March of the Molokai Mangrove
Nene O Molokai News Release
Introduced alien mangrove threatens the long-term sustainability of south shore coastal resources. During 2014 and 2015, Sarah Jenkins and Lily Jenkins conducted a study on the socioeconomic and ecological impacts of introduced Red Mangrove (Rhizophora mangle) on Molokai. The intent was to determine if the mangrove has the potential to reach the fringing reef, and if so, what are the impending socioeconomic and ecological impacts.
Geographic Information System (GIS) techniques were used to interpret aerial imagery, historic maps, and coastal surveys to map seaward migration, analyze ecological effects, and predict the future impact on Molokai’s south shore through benthic habitat modeling. Over 12 million Scanning Hydrographic Operational Airborne Survey (SHOALS) data were converted into 189,000 polygons to create current and projected maps with an accuracy rate of 98 percent and to 6 inch depth. This ground-breaking study has caught the attention of NOAA, USGS, EPA, NASA, the Dept. of Hawaiian Homelands, the state’s Historic Preservation Division, and other agencies.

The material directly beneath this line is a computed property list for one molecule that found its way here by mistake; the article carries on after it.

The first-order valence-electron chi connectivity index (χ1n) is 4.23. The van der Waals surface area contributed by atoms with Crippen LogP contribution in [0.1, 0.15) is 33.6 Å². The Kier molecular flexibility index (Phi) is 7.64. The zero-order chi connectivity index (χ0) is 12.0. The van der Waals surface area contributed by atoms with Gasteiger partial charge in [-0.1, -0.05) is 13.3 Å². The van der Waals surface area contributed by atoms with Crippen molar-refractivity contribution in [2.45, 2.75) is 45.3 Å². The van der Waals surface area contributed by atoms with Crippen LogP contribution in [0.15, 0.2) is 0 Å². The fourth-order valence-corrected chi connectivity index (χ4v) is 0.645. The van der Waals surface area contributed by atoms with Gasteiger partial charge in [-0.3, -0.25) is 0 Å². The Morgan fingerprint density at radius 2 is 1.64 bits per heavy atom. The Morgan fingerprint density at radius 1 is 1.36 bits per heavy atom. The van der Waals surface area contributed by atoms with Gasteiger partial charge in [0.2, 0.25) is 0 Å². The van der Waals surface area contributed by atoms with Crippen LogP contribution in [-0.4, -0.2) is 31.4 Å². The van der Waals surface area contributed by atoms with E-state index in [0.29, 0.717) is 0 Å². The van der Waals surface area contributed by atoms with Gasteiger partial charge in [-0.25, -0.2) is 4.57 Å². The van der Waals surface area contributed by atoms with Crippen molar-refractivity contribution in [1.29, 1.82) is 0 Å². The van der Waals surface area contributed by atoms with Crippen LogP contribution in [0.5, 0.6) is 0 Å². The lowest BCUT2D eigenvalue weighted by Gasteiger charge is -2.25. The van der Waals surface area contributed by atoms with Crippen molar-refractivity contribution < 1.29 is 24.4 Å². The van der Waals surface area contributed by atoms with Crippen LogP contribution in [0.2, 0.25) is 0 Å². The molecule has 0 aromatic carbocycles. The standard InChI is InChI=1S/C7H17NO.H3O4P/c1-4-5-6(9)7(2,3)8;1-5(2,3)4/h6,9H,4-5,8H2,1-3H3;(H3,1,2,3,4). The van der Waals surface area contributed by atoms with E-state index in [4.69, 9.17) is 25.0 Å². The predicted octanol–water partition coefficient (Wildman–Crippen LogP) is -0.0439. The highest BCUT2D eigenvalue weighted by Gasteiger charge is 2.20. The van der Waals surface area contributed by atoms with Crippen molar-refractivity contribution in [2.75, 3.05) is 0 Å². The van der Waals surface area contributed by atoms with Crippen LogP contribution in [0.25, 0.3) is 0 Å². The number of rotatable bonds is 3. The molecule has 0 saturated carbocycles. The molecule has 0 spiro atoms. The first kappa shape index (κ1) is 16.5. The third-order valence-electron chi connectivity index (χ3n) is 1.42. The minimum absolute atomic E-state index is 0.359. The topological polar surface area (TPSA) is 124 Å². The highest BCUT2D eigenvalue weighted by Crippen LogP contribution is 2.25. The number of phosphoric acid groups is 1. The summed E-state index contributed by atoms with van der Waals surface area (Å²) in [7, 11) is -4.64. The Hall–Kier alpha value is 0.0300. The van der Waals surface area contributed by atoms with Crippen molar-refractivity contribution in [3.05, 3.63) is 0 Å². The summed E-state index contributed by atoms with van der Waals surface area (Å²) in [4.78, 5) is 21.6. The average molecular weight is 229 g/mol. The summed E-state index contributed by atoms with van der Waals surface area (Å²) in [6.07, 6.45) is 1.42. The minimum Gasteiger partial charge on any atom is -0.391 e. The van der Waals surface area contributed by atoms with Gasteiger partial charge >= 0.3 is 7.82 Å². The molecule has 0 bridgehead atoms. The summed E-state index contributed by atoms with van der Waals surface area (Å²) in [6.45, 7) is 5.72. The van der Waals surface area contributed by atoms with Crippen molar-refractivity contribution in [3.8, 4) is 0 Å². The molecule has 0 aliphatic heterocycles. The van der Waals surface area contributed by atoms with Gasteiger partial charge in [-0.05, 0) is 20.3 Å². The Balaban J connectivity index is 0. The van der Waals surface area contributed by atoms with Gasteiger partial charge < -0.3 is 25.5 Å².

Come find out to what extent this invasive species will affect future generations of Molokai residents. Public presentations followed by Q&A at OHA conference room on June 26 from 8:30 to 10 a.m., 12:30 to 2 p.m., and 5:30 to 7 p.m.